Law Commission proposes reforms to protect victims of intimate image abuse

July 6, 2022

Following consultation, the Law Commission of England and Wales has made new recommendations to strengthen the law to protect victims of intimate image abuse. The new rules aim to make it easier to prosecute those who take or share sexual, nude or other intimate images of people without their consent.

The UK government asked the Commission to undertake a thorough review of the laws around intimate image abuse. The proposed reforms would put in place a clearer legal framework, which would broaden the scope of intimate image offences, so that all instances of intentionally taking or sharing intimate images without consent are criminalised, regardless of motivation. The Commission’s recommendations would also update the law to cover more modern forms of abuse that are currently not offences.

Under current law, acts such as “upskirting” or voyeurism are criminalised, but this would be extended further to cover the abusive act of “downblousing”, as well as the sharing of altered intimate images of people without their consent, including pornographic deepfakes and “nudified” images. As well as extending and simplifying the law, under the reforms, all victims of abuse would receive lifetime anonymity. The Law Commission says that widening these important protections would help empower victims to report and support prosecutions.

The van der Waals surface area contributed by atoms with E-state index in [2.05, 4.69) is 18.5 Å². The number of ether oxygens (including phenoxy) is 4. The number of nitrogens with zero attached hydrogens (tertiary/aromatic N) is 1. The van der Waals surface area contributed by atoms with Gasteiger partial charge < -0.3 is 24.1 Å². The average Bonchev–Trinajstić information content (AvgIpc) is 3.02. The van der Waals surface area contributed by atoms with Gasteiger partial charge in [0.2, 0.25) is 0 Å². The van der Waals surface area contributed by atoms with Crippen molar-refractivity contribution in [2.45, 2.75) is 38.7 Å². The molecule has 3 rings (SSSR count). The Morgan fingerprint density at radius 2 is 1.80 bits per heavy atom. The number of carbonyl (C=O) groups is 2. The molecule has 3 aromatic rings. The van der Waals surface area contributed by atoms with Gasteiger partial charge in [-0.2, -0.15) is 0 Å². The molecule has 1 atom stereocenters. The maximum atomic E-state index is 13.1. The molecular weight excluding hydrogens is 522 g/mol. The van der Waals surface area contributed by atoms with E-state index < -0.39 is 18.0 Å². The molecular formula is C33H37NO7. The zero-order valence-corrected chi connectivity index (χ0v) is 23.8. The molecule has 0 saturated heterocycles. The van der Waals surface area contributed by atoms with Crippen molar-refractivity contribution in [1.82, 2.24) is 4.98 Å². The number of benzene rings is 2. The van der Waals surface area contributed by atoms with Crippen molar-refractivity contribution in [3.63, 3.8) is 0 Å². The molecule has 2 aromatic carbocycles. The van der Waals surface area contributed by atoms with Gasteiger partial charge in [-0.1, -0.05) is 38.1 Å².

The reforms in more detail

The recommended reforms would bring in a “base” offence for intimate image abuse, supplemented by three additional offences for more serious conduct and a further offence for installing equipment:

It would be an offence for someone to intentionally take or share an intimate image of a person if they do not consent and the perpetrator does not reasonably believe that they consent. This base offence would apply regardless of the perpetrator’s motivation. Current intimate image offences are restricted to one or two narrow motivations: to cause humiliation, alarm or distress to the victim or to obtain sexual gratification. This would be widened to include all motivations, such as sharing intimate images for financial gain, social status or as a joke, or where there is no motivation at all. This offence could lead to a maximum sentence of six months’ imprisonment.

There would also be three additional offences for more serious conduct: where the perpetrator has taken or shared an intimate image without consent with the motivation either to obtain sexual gratification, or to cause humiliation, alarm or distress, or where the perpetrator has threatened to share an intimate image. These offences could lead to a sentence of two to three years’ imprisonment.

It would also be an offence to install equipment such as a hidden camera, to take an intimate image of a person without their consent.

Under the recommendations, all victims of the new offences would be automatically eligible for lifetime anonymity. Currently, only victims of voyeurism and upskirting are automatically eligible for anonymity. All victims would also be eligible for special measures to support them giving evidence in a trial – for example, by giving evidence behind a screen, by video link or through pre-recorded evidence.

All the offences in the new framework would cover the same range of images; images that are nude, partially nude, of a sexual act or of toileting. Currently, for some intimate images it is an offence to take them but not to share them, and vice versa.

It is now for the UK government to review and consider the recommendations and provide an interim response.